Divorce in Hong Kong: A Guide On What You Should Do | ExpatWoman.com

Divorce in Hong Kong: A Guide On What You Should Do

If you have reached a point in your marriage where you are considering divorce, here’s what you should know.

Posted on

16 August 2017

Last updated on 16 August 2017
Divorce in Hong Kong: A Guide On What You Should Do

Divorce is always difficult for all those involved. It becomes even more complicated when it happens while you are living abroad.

To initiate divorce in Hong Kong, a petition needs to be filed with the Family Court Registry in Wan Chai. If you are initiating the divorce alone, then you will have to file it. However, if it’s a joint decision, then you must jointly file the petition. If you have children younger than 16 years old, you’ll also be required to complete a statement for the arrangement of children.

With the exception of extreme hardship or depravity cases, you won’t be able to file a petition for divorce if you have been married for less than a year.

Make sure you have an original, certified copy of your marriage certificate or you won’t be able to file the petition.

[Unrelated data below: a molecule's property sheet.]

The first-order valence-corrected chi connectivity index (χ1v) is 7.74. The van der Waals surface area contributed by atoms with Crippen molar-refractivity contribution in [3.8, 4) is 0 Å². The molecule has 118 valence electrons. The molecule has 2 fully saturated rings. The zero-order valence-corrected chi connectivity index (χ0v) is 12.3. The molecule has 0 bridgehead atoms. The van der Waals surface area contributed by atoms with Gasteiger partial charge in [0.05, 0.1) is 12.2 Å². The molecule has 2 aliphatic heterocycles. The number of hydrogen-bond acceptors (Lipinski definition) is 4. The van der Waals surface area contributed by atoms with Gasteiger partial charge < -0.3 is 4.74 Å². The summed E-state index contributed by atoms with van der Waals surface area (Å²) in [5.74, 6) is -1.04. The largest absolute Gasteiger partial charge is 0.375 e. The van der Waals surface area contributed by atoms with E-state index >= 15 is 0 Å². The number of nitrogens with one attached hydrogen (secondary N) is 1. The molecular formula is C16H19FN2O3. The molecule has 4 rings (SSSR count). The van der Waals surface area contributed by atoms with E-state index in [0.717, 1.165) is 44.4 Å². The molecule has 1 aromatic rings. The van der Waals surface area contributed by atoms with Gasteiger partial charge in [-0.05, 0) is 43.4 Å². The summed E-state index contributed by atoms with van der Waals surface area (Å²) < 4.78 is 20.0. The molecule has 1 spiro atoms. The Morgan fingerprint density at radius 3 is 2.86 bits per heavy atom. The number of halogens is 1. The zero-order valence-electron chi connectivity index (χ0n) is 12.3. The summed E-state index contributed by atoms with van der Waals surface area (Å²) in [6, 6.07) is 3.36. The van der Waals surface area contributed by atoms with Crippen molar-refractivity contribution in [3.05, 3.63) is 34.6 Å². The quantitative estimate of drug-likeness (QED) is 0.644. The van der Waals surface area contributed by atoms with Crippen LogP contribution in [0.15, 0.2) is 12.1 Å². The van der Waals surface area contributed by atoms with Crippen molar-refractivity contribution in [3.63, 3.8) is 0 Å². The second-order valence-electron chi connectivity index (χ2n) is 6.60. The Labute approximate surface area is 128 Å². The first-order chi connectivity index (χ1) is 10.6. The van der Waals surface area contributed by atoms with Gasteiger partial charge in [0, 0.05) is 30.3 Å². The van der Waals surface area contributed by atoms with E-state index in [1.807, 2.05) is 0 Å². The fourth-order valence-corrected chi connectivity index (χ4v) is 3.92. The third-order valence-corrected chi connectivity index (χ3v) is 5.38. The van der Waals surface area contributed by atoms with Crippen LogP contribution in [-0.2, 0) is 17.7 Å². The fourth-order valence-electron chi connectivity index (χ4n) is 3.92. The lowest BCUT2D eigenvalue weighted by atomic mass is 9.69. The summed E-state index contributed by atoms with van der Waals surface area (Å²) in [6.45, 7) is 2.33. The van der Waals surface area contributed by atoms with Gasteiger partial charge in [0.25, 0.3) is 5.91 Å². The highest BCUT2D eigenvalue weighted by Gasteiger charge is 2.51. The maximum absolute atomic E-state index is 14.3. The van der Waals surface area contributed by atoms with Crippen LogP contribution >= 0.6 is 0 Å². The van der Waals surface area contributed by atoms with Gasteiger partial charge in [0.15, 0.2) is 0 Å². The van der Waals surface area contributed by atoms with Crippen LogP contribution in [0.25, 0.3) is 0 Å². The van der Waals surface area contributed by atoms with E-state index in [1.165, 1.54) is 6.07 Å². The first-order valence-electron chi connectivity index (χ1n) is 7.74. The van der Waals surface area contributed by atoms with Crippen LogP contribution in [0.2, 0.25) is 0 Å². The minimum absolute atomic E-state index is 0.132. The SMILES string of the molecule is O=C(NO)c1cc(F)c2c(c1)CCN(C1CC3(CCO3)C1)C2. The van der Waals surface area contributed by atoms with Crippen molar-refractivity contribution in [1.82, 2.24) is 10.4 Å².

Grounds for divorce

In order to obtain a divorce in Hong Kong, you’ll need to be able to prove there’s a reason behind it. The courts will accept the following situations:

  1. Adultery
  2. Desertion for one year or more
  3. Consented separation, wherein both parties involved want a divorce and have been separated for at least a year
  4. Separation without consent, wherein you’ve both been separated for two years and now one of you wants a divorce
  5. Unreasonable behaviour

Legal costs

The costs will vary based on the case. However, it will generally cost between HK$15,000 to 20,000.


If both of you have consented to getting a divorce and there no other complication, then you’ll be able to get a tentative order for divorce within three to four months. The final order would then come within another one to two months.

If it’s only initiated by one of you or there are other disagreements regarding finances or custody, then you can expect it to take longer.

Custody of children

When it comes to children under 18 years old, the court will take into consideration several factors, including:

  1. What the child wants
  2. The physical emotional and education needs of the child
  3. Each parent’s involvement in the care of the child on a daily basis

If you can’t agree amicably on custody, then the court use ask for a report from the Director of Social Welfare which recommends what type of custody is best.